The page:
- LAST REVIEWED: 08 May 2017
- LAST MODIFIED: 13 September 2010
- DOI: 10.1093/obo/9780195393521-0181
- LAST REVIEWED: 08 May 2017
- LAST MODIFIED: 13 September 2010
- DOI: 10.1093/obo/9780195393521-0181
The Yogācāra (practitioners of yoga) school, also known as citta-mātra (mind-only), or vijñānavāda (consciousness school), is one of two major schools of Indian Mahayana Buddhist thought, which flourished in classical India from the 3rd–4th century CE to the 9th century CE. It is important both for the way it synthesized and developed all aspects of contemporaneous Mahāyāna Buddhism, as well as for its historical influence on subsequent forms of Buddhism both inside and outside of India. Its encyclopedic aims led Yogācārins first to outline the “practice of yoga,” which combined Abhidharmic modes of analyzing mental processes with the Mādhyamikan notion of emptiness, and, second, to systematize the Mahayana path system and developing notions of buddhahood. Both of these syntheses—philosophical analyses of mental processes and systematization of the Buddhist path and goal—were very influential in later Chinese, Korean, and Japanese Buddhist history, while only the second—systematizing the Buddhist path and goal—attained similar importance in Tibet. Understanding the whole of Yogācāra is a challenge commensurate with its ambitious aims; accordingly, there are still no comprehensive treatments of Yogācāra in Western languages. Moreover, a huge gulf still exists between works that are relatively accessible to nonspecialists and those written for and by specialists. Academic interest in the school has been increasing since the 1990s, however, partly as a result of increased historical knowledge about and interaction between South and East Asian forms of Buddhism, and partly in response to the many venues for dialogue between Yogācāra and modern thought.
Though Yogācāra is an elaborate scholastic school, it purports to describe everyday experience, however deluded, as well as its transformation through the practice of yoga to the ultimate state of buddhahood. In accessible terms, Nhât Hanh 2006 and Tagawa 2009 show how Yogācāra analyses of mind elucidate everyday experience and their transformations. Davidson 1985 illustrates, more technically, the multiple systems whereby Yogācārins conceived of such transformation, while Nagao and Kawamura 1991 addresses the various philosophical, interpretive, and historical issues these practices raised. Potter 1999 contains useful synopses of most Buddhist texts from the formative period of Yogācāra. Lusthaus (What Is and Isn’t Yogācāra) provides an excellent and succinct outline of classical Indian Yogācāra while arguing against the standard interpretation of Yogācāra as metaphysical idealism—an interpretation whose history in Western scholarship he reconstructs in Lusthaus 1999. General Bibliography on Yogācāra and especially Powers 1991 can be consulted for further sources.
Davidson, R. M. Buddhist Systems of Transformation: Āśraya parivṛtti/parāvṛtti among the Yogācāra. PhD diss., Berkeley: University of California, 1985.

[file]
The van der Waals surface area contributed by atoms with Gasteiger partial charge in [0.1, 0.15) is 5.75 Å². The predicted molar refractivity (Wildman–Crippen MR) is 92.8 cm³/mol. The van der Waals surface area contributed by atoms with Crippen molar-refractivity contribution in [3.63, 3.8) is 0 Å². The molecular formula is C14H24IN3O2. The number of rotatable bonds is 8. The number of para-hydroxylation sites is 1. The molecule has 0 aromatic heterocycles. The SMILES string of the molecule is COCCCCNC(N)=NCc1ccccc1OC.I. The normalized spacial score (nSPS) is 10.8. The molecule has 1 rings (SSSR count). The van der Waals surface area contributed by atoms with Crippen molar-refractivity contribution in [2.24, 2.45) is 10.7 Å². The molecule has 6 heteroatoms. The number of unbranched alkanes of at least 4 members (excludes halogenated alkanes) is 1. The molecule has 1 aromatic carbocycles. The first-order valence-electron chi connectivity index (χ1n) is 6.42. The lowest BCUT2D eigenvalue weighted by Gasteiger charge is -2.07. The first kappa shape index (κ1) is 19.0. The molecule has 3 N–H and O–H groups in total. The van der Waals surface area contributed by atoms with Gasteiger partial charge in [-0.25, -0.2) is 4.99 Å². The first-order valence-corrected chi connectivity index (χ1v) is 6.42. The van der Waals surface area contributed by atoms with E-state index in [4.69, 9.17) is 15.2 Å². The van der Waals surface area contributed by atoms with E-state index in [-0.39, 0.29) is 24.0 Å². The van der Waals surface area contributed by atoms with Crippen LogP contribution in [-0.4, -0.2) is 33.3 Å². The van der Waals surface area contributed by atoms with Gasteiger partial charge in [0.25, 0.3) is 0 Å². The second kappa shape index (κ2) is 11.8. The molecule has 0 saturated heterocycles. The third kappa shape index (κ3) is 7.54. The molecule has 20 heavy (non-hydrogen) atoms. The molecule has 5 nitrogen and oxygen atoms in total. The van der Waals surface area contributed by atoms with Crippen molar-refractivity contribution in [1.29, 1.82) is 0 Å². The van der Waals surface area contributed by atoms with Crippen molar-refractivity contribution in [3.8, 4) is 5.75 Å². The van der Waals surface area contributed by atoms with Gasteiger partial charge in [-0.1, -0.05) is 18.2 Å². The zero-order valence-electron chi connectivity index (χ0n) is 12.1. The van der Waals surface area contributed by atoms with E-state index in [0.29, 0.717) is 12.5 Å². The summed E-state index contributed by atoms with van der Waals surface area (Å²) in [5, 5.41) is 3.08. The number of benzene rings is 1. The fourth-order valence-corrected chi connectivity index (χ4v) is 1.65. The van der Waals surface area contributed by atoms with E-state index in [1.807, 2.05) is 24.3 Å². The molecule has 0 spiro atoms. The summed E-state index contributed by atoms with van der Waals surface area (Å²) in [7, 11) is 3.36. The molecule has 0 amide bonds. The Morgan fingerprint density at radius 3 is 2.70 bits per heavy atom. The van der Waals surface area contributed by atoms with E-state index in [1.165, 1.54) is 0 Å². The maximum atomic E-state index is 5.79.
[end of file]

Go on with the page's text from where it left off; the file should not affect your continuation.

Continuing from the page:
The only work that effectively encompasses the various dimensions of classical Yogācāra systems of transformation in its Indian historical milieu. It assumes some background on the part of the reader.
Lusthaus, Dan. “What Is and Isn’t Yogācāra.”
A succinct summary of Yogācāra along with the clearest argument against its standard interpretation as a form of metaphysical idealism.
Lusthaus, Dan. “A Brief Retrospective of Western Yogācāra Scholarship in the 20th Century.” Paper presented at the 11th International Conference on Chinese Philosophy, Chengchi University, Taipei, Taiwan, 26–31 July 1999.
A useful overview of Western scholarship on Yogācāra during the 20th century. Includes references. Available online.
Muller, Charles. General Bibliography on Yogācāra.
An accessible online bibliography of Yogācāra materials.
Nagao Gajin, and Leslie S. Kawamura, trans. Madhyamaka and Yogācāra: A Study of Mahāyāna Philosophies: Collected Papers of G. M. Nagao. Albany: State University of New York Press, 1991.
A collection of seminal essays by one of Japan’s leading Yogācāra specialists. A great place for graduate students to begin, especially those interested in philological issues.
Nhât Hanh, Thich. Understanding Our Mind. Berkeley, CA: Parallax, 2006.
A simple, though not simplistic, introduction to the major concepts of Yogācāra from the point of view of a leading Buddhist teacher and monk. Accessible, although somewhat repetitious.
Potter, Karl, ed. Encyclopedia of Indian Philosophies: Buddhist Philosophy. Vols. 8–9. Delhi: Motilal Banarsidass, 1999.
A useful collection of detailed outlines of Buddhist philosophical texts from roughly 100 to 350 CE, a period that encompasses the classical texts of Asaṅga and Vasubandhu. It includes a long introduction contextualizing the development of Yogācāra doctrines within the larger world of Indian Buddhist thought.
Powers, John. The Yogācāra School of Buddhism: A Bibliography. ATLA Bibliography Series 27. Metuchen, NJ: Scarecrow, 1991.
The most comprehensive bibliography in English. It includes references to all the important editions of Yogācāra texts in their Sanskrit originals and Tibetan and Chinese translations, their modern critical editions, as well as works by traditional Tibetan and modern scholars from around the globe. Lists no publications beyond 1991.
Tagawa Shun’ei. Living Yogācāra: An Introduction to Consciousness-Only Buddhism. Translated by Charles Muller. Boston: WisdomPublications, 2009.
A nontechnical introduction to the basic ideas of Yogācāra, heavily influenced by East Asian perspectives. Accessible and engaging.
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